Lawrence W. Reed, president of the Foundation for Economic Education, uses FEE’s website to argue that “Liberty Still Has a Fighting Chance“:
So here we are now, decades into the very egalitarian welfare state Tocqueville warned would be the death of American exceptionalism. It threatens to make us like all the other forgettable welfare states that languish in history’s dustbins, Greece included. Should we just assume it’s inevitable and go along for the ride? Or should we muster the character that built a nation and that Tocqueville identified as quintessentially American?
If you’re pessimistic, then you’re no longer part of the solution. You’ve become part of the problem. What chance does liberty have if its supposed friends desert it in its hour of need or speak ill of its prospects?
Ask yourselves, What good purpose could a defeatist attitude possibly promote? Will it make me work harder for the causes I know are right? Is there anything about liberty that an election or events in Congress disprove? If I exude a pessimistic demeanor, will it help attract newcomers to the ideas I believe in? Is this the first time in history that believers in liberty have lost some battles? If we simply throw in the towel, will that enhance the prospects for future victories? Do we turn back just because the hill we have to climb got a little steeper?
This is not the time to abandon time-honored principles. I can’t speak for you, but someday, I want to go to my reward and be able to look back and say, “I never gave up. I never became part of the problem I tried to solve. I never gave the other side the luxury of winning anything without a rigorous, intellectual contest. I never missed an opportunity to do my best for what I believed in, and it never mattered what the odds or the obstacles were. I did my part.”
Remember that we stand on the shoulders of many people who came before us and who persevered through far darker times. The American patriots who shed their blood and suffered through unspeakable hardships as they took on the world’s most powerful nation in 1776 are certainly among them. But I am also thinking of the brave men and women behind the Iron Curtain who resisted the greatest tyranny of the modern age and won. I think of those like Hayek and Mises who kept the flame of liberty flickering in the 1940s. I think of the heroes like William Wilberforce and Thomas Clarkson who fought to end slavery and literally changed the conscience and character of Britain in the face of the most daunting of disadvantages. And I think of the Scots who, 456 years before the Declaration of Independence, put their lives on the line to repel English invaders with these thrilling words: “It is not for honor or glory or wealth that we fight, but for freedom alone, which no good man gives up except with his life.”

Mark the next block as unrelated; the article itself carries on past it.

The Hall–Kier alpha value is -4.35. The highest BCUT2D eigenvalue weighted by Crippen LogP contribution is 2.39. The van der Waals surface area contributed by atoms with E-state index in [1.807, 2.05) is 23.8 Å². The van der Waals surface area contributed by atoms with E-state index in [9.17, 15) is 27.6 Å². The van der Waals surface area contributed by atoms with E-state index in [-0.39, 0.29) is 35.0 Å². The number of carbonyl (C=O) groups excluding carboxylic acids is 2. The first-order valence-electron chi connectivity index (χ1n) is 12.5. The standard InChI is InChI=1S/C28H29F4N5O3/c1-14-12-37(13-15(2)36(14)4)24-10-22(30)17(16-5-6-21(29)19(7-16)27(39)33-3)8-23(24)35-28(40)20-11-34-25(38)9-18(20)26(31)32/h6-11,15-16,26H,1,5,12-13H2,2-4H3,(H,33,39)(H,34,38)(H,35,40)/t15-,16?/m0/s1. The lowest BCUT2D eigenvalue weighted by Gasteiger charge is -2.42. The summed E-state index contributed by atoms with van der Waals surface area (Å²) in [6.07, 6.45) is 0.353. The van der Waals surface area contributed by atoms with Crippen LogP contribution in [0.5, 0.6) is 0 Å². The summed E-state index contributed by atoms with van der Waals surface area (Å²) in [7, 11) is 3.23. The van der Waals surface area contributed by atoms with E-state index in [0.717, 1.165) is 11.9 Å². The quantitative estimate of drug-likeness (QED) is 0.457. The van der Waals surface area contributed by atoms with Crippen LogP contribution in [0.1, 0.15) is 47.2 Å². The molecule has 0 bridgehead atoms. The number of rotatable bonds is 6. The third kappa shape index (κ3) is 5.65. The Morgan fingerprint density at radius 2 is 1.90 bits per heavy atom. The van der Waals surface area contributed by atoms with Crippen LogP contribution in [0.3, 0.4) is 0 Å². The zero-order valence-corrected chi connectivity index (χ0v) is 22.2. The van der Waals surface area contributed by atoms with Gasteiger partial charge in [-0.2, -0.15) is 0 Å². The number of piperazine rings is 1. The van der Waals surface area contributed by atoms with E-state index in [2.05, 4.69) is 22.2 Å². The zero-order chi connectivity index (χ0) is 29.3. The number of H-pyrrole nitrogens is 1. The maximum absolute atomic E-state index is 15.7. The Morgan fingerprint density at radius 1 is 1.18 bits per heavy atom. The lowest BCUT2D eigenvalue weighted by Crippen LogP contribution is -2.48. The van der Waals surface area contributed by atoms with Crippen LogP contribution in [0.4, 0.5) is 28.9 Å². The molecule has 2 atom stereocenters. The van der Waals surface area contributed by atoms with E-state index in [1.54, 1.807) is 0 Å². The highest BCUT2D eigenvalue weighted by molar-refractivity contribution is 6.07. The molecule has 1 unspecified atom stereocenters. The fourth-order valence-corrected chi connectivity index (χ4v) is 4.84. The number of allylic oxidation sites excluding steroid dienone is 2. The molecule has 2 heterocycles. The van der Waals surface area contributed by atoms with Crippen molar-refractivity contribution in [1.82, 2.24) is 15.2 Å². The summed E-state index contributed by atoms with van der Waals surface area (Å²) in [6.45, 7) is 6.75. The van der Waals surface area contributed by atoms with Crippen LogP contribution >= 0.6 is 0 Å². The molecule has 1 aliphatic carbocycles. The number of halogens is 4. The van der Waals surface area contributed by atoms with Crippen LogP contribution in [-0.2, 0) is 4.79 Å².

As I think about what some of those great men and women faced, the obstacles before us today seem rather puny.
This is a moment when our true character, the stuff we’re really made of, will show itself. If we retreat, that would tell me we were never really worthy of the battle in the first place. But if we resolve to let these challenging times build our character and rally our dispirited friends to new levels of dedication, we will look back on this occasion someday with pride at how we handled it. Have you called a friend yet today to explain to him or her why liberty should be a top priority?